When data center people discuss N+N data center redundancy, they are discussing how two a data center maintains “two of everything.” The reason? Two of everything means less data center downtime.

Rated-4 data centers are expected to deliver 99.995% uptime. That’s 28 minutes of downtime per year or less. But power feeds fail. Generators fail. UPS systems fail. Air conditioning fails. The only way to assure high levels of uptime is to maintain backup or redundant systems to take over in the event of a failure. With these backup systems, known as N+N data center redundancy, an enterprise data center or a wholesale data center can lose two generators and one power feed, or two power feeds and one generator without an interruption in client power.

Data center power redundancy is the keystone of N+N redundancy. But cooling redundancy is just as important. Computer equipment will heat up in a matter of minutes when cooling fails. Along with power and cooling, multiple telecommunications paths protect against line cuts and failures. And multiple security systems protect against data loss.

This “two of everything approach” is not only important for protecting against failures. Power and cooling systems must be maintained. With two of everything, systems can undergo preventative maintenance with no downtime.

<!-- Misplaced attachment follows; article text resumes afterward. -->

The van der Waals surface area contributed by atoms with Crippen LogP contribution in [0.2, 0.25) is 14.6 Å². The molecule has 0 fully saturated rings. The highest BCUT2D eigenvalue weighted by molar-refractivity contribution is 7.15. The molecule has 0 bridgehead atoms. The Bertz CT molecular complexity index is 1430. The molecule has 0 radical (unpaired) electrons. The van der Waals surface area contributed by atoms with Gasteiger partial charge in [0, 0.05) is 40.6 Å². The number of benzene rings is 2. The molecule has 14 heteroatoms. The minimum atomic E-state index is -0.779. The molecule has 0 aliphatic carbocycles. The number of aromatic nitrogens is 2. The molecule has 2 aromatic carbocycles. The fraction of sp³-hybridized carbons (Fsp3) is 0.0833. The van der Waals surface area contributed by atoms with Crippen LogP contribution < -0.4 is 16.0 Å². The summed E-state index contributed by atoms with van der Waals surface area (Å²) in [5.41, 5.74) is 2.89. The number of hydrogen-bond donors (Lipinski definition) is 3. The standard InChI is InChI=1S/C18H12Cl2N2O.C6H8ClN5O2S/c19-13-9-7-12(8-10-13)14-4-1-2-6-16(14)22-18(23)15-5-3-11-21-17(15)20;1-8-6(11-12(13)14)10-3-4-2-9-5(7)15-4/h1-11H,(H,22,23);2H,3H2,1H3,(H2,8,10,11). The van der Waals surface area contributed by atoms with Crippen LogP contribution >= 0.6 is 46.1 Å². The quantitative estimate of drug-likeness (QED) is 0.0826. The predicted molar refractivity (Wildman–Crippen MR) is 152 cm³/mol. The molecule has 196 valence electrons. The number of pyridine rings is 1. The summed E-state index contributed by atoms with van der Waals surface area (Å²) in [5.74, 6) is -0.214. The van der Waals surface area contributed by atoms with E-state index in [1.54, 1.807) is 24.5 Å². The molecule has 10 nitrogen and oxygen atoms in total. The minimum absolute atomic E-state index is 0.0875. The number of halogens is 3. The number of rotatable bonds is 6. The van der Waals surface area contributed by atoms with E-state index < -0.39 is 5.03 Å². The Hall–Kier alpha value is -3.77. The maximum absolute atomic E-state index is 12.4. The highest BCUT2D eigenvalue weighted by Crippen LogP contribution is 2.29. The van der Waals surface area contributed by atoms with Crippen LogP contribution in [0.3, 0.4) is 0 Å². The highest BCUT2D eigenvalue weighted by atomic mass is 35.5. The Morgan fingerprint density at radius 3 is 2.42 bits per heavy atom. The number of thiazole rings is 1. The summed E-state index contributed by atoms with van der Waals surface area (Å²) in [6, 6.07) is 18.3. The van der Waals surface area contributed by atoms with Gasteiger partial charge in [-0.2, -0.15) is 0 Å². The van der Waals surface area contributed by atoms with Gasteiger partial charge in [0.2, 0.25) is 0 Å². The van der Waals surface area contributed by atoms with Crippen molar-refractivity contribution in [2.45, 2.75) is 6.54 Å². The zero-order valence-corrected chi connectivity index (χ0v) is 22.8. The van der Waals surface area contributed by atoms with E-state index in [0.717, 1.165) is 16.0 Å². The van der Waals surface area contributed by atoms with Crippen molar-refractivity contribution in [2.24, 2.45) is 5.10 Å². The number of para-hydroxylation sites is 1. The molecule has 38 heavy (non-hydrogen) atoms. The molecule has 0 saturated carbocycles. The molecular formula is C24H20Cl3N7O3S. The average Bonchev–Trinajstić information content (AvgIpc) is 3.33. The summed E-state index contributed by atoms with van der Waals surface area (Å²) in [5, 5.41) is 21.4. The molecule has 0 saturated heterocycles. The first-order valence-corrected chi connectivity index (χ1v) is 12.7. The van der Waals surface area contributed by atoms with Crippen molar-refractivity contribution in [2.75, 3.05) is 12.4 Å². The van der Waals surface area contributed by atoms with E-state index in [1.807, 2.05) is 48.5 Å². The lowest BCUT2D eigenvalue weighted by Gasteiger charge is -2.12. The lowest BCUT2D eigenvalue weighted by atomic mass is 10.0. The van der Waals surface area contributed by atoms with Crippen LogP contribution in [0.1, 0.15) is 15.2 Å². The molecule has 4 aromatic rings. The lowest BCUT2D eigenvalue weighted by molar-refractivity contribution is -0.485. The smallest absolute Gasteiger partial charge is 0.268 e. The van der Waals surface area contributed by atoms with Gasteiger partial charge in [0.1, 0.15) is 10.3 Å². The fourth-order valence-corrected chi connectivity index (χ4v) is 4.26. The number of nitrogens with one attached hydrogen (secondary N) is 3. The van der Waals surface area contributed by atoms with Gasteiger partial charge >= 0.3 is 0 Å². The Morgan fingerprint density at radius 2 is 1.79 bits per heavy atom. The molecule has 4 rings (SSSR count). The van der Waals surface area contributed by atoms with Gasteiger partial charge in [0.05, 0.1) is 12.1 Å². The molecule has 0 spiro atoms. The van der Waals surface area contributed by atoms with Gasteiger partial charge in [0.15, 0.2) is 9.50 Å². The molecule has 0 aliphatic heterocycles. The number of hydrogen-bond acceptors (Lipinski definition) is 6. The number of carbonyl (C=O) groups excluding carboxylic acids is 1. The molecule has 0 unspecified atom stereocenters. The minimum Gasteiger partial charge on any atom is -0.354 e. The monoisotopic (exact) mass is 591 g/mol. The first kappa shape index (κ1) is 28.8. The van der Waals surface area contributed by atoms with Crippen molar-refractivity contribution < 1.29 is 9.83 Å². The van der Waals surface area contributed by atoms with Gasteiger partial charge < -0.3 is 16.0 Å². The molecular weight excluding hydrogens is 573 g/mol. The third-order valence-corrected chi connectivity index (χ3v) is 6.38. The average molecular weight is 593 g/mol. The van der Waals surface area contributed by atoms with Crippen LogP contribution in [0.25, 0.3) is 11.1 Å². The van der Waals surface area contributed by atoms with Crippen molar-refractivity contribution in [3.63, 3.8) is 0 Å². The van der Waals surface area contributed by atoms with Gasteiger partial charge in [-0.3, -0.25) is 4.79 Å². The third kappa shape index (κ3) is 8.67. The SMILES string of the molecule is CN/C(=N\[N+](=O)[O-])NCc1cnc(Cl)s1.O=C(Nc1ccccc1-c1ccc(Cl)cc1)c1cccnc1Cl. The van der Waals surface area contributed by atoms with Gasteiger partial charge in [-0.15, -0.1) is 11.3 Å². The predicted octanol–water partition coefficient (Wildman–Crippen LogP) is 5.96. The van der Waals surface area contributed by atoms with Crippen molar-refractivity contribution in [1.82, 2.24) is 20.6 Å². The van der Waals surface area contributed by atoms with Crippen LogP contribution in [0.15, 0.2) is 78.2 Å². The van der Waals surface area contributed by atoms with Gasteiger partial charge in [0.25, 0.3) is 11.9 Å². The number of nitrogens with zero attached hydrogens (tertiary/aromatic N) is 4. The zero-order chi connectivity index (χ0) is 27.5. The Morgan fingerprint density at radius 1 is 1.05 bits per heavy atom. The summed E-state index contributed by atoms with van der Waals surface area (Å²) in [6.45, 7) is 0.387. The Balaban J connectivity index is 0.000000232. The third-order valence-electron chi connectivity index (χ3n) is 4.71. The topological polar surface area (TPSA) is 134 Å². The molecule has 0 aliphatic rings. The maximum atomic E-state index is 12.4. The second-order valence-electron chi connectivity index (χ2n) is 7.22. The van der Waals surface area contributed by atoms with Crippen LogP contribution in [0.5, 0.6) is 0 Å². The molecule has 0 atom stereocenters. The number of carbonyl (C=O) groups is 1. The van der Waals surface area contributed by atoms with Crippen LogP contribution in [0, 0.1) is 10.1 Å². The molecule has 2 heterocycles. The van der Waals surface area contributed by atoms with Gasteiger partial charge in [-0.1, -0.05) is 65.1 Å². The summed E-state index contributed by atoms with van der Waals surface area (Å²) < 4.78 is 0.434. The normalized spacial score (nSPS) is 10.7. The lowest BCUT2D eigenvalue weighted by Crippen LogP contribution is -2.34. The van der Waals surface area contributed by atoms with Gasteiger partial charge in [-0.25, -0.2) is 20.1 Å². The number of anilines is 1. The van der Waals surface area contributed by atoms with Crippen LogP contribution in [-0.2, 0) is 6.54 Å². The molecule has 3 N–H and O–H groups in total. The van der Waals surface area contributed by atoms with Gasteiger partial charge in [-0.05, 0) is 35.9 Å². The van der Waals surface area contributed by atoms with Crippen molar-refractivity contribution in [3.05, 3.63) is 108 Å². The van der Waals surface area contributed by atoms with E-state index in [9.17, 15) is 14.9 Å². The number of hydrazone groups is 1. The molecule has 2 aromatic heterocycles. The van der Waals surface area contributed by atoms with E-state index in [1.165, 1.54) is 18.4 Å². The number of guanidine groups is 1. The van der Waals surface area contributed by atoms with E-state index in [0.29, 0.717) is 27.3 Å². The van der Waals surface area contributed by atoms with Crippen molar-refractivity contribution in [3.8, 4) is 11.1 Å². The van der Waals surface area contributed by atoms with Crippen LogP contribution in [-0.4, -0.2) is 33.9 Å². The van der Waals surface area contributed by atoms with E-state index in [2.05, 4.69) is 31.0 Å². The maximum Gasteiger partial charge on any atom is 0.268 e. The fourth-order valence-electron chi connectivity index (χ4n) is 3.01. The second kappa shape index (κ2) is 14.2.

The problem is that maintaining two of everything is not only expensive, it’s complex. Companies rarely have the hardened data center, power and cooling engineering experience in-house. And even if the company hires the expertise in for an internal data center build out.

Is downtime too expensive to tolerate? Does it make sense to simplify your data center? Affordable colocation like Lifeline Data Centers can help companies improve uptime and deliver simple reliability. Contact Lifeline today for more information.

Alex Carroll

Alex Carroll

Managing Member at Lifeline Data Centers
Alex, co-owner, is responsible for all real estate, construction and mission critical facilities: hardened buildings, power systems, cooling systems, fire suppression, and environmentals. Alex also manages relationships with the telecommunications providers and has an extensive background in IT infrastructure support, database administration and software design and development. Alex architected Lifeline’s proprietary GRCA system and is hands-on every day in the data center.